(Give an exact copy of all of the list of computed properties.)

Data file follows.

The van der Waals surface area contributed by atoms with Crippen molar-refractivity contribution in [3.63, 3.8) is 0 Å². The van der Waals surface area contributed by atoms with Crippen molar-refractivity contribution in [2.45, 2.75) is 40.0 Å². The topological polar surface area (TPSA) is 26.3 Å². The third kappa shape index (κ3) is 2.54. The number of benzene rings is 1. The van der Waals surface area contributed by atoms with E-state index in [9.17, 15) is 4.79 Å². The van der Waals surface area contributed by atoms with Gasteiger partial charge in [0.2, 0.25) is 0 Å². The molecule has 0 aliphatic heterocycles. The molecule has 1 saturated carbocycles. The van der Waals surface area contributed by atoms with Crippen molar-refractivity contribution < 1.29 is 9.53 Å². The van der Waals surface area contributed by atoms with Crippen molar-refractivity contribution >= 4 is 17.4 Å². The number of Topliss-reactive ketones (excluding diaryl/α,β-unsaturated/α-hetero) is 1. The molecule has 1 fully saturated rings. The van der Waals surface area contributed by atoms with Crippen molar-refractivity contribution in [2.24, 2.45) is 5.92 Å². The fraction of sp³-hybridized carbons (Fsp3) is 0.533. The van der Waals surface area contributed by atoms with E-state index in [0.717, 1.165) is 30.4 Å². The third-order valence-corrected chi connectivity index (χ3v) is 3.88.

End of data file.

The van der Waals surface area contributed by atoms with Crippen molar-refractivity contribution in [3.63, 3.8) is 0 Å². The van der Waals surface area contributed by atoms with Crippen molar-refractivity contribution in [2.45, 2.75) is 40.0 Å². The topological polar surface area (TPSA) is 26.3 Å². The third kappa shape index (κ3) is 2.54. The number of benzene rings is 1. The van der Waals surface area contributed by atoms with E-state index in [9.17, 15) is 4.79 Å². The van der Waals surface area contributed by atoms with Gasteiger partial charge in [0.2, 0.25) is 0 Å². The molecule has 0 aliphatic heterocycles. The molecule has 1 saturated carbocycles. The van der Waals surface area contributed by atoms with Crippen molar-refractivity contribution < 1.29 is 9.53 Å². The van der Waals surface area contributed by atoms with Crippen molar-refractivity contribution >= 4 is 17.4 Å². The number of Topliss-reactive ketones (excluding diaryl/α,β-unsaturated/α-hetero) is 1. The molecule has 1 fully saturated rings. The van der Waals surface area contributed by atoms with Crippen molar-refractivity contribution in [2.24, 2.45) is 5.92 Å². The fraction of sp³-hybridized carbons (Fsp3) is 0.533. The van der Waals surface area contributed by atoms with E-state index in [0.717, 1.165) is 30.4 Å². The third-order valence-corrected chi connectivity index (χ3v) is 3.88.